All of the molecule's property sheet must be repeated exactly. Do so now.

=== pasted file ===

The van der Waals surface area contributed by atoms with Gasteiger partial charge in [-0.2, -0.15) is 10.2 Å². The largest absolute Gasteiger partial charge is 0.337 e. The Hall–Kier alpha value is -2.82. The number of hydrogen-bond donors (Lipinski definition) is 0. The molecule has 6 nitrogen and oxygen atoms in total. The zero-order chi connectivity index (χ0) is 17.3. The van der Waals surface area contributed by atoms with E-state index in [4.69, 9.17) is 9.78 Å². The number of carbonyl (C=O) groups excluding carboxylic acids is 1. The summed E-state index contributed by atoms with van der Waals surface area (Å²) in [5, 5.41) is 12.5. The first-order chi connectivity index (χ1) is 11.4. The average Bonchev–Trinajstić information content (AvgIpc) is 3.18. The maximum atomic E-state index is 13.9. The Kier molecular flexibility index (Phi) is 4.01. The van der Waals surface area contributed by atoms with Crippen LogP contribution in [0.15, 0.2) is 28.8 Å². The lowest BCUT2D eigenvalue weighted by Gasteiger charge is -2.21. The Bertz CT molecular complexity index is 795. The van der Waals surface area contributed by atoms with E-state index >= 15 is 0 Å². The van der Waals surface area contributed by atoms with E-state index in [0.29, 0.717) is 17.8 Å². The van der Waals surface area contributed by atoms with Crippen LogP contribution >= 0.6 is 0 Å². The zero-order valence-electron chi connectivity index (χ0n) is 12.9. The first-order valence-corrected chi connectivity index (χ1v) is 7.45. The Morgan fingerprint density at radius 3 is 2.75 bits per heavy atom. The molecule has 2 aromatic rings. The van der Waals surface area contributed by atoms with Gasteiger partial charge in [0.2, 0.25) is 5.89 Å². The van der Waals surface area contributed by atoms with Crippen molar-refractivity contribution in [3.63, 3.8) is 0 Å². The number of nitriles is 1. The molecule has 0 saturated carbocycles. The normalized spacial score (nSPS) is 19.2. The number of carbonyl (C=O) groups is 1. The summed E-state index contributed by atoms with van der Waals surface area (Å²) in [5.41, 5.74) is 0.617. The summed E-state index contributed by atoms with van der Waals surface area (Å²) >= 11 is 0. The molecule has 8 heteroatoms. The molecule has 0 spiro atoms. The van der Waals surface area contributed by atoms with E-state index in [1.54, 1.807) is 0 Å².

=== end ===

The van der Waals surface area contributed by atoms with Gasteiger partial charge in [-0.2, -0.15) is 10.2 Å². The largest absolute Gasteiger partial charge is 0.337 e. The Hall–Kier alpha value is -2.82. The number of hydrogen-bond donors (Lipinski definition) is 0. The molecule has 6 nitrogen and oxygen atoms in total. The zero-order chi connectivity index (χ0) is 17.3. The van der Waals surface area contributed by atoms with E-state index in [4.69, 9.17) is 9.78 Å². The number of carbonyl (C=O) groups excluding carboxylic acids is 1. The summed E-state index contributed by atoms with van der Waals surface area (Å²) in [5, 5.41) is 12.5. The first-order chi connectivity index (χ1) is 11.4. The average Bonchev–Trinajstić information content (AvgIpc) is 3.18. The maximum atomic E-state index is 13.9. The Kier molecular flexibility index (Phi) is 4.01. The van der Waals surface area contributed by atoms with Crippen LogP contribution in [0.15, 0.2) is 28.8 Å². The lowest BCUT2D eigenvalue weighted by Gasteiger charge is -2.21. The Bertz CT molecular complexity index is 795. The van der Waals surface area contributed by atoms with E-state index >= 15 is 0 Å². The van der Waals surface area contributed by atoms with E-state index in [0.29, 0.717) is 17.8 Å². The van der Waals surface area contributed by atoms with Crippen LogP contribution >= 0.6 is 0 Å². The zero-order valence-electron chi connectivity index (χ0n) is 12.9. The first-order valence-corrected chi connectivity index (χ1v) is 7.45. The Morgan fingerprint density at radius 3 is 2.75 bits per heavy atom. The molecule has 2 aromatic rings. The van der Waals surface area contributed by atoms with Gasteiger partial charge in [0.2, 0.25) is 5.89 Å². The van der Waals surface area contributed by atoms with Crippen molar-refractivity contribution in [3.63, 3.8) is 0 Å². The number of nitriles is 1. The molecule has 0 saturated carbocycles. The normalized spacial score (nSPS) is 19.2. The number of carbonyl (C=O) groups is 1. The summed E-state index contributed by atoms with van der Waals surface area (Å²) in [5.41, 5.74) is 0.617. The summed E-state index contributed by atoms with van der Waals surface area (Å²) >= 11 is 0. The molecule has 8 heteroatoms. The molecule has 0 spiro atoms. The van der Waals surface area contributed by atoms with E-state index in [1.54, 1.807) is 0 Å².